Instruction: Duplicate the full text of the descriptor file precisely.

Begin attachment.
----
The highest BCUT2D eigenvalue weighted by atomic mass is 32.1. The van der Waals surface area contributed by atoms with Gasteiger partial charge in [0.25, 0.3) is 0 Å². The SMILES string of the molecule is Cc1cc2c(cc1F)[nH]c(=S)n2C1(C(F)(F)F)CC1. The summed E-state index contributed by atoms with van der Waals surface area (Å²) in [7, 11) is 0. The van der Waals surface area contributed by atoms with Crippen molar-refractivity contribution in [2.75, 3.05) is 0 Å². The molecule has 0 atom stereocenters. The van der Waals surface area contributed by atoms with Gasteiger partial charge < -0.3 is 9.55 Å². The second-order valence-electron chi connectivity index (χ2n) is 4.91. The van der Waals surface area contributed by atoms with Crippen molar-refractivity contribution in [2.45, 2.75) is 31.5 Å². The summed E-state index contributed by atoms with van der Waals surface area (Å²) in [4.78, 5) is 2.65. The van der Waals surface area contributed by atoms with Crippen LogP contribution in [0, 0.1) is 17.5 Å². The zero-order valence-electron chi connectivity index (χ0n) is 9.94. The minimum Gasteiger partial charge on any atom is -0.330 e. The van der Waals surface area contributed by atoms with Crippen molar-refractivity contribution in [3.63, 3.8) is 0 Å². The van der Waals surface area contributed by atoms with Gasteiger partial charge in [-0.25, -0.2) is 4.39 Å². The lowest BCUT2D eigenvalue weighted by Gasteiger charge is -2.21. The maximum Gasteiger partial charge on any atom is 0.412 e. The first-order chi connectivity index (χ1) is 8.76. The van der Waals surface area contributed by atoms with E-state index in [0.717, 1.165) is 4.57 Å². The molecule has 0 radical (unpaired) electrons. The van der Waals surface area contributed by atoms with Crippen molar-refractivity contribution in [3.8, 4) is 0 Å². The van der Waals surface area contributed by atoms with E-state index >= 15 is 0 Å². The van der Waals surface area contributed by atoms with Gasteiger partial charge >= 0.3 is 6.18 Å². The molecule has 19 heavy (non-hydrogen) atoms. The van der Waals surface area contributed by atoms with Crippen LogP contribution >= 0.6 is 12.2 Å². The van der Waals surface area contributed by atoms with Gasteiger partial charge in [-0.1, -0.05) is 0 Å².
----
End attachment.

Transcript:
The highest BCUT2D eigenvalue weighted by atomic mass is 32.1. The van der Waals surface area contributed by atoms with Gasteiger partial charge in [0.25, 0.3) is 0 Å². The SMILES string of the molecule is Cc1cc2c(cc1F)[nH]c(=S)n2C1(C(F)(F)F)CC1. The summed E-state index contributed by atoms with van der Waals surface area (Å²) in [7, 11) is 0. The van der Waals surface area contributed by atoms with Crippen molar-refractivity contribution in [2.75, 3.05) is 0 Å². The molecule has 0 atom stereocenters. The van der Waals surface area contributed by atoms with Gasteiger partial charge < -0.3 is 9.55 Å². The second-order valence-electron chi connectivity index (χ2n) is 4.91. The van der Waals surface area contributed by atoms with Crippen molar-refractivity contribution in [2.45, 2.75) is 31.5 Å². The summed E-state index contributed by atoms with van der Waals surface area (Å²) in [4.78, 5) is 2.65. The van der Waals surface area contributed by atoms with Crippen LogP contribution in [0, 0.1) is 17.5 Å². The zero-order valence-electron chi connectivity index (χ0n) is 9.94. The minimum Gasteiger partial charge on any atom is -0.330 e. The van der Waals surface area contributed by atoms with Crippen molar-refractivity contribution in [3.63, 3.8) is 0 Å². The van der Waals surface area contributed by atoms with Gasteiger partial charge in [-0.25, -0.2) is 4.39 Å². The lowest BCUT2D eigenvalue weighted by Gasteiger charge is -2.21. The maximum Gasteiger partial charge on any atom is 0.412 e. The first-order chi connectivity index (χ1) is 8.76. The van der Waals surface area contributed by atoms with E-state index in [0.717, 1.165) is 4.57 Å². The molecule has 0 radical (unpaired) electrons. The van der Waals surface area contributed by atoms with Crippen molar-refractivity contribution in [3.8, 4) is 0 Å². The van der Waals surface area contributed by atoms with E-state index >= 15 is 0 Å². The van der Waals surface area contributed by atoms with Gasteiger partial charge >= 0.3 is 6.18 Å². The molecule has 19 heavy (non-hydrogen) atoms. The van der Waals surface area contributed by atoms with Crippen LogP contribution >= 0.6 is 12.2 Å². The van der Waals surface area contributed by atoms with Gasteiger partial charge in [-0.1, -0.05) is 0 Å².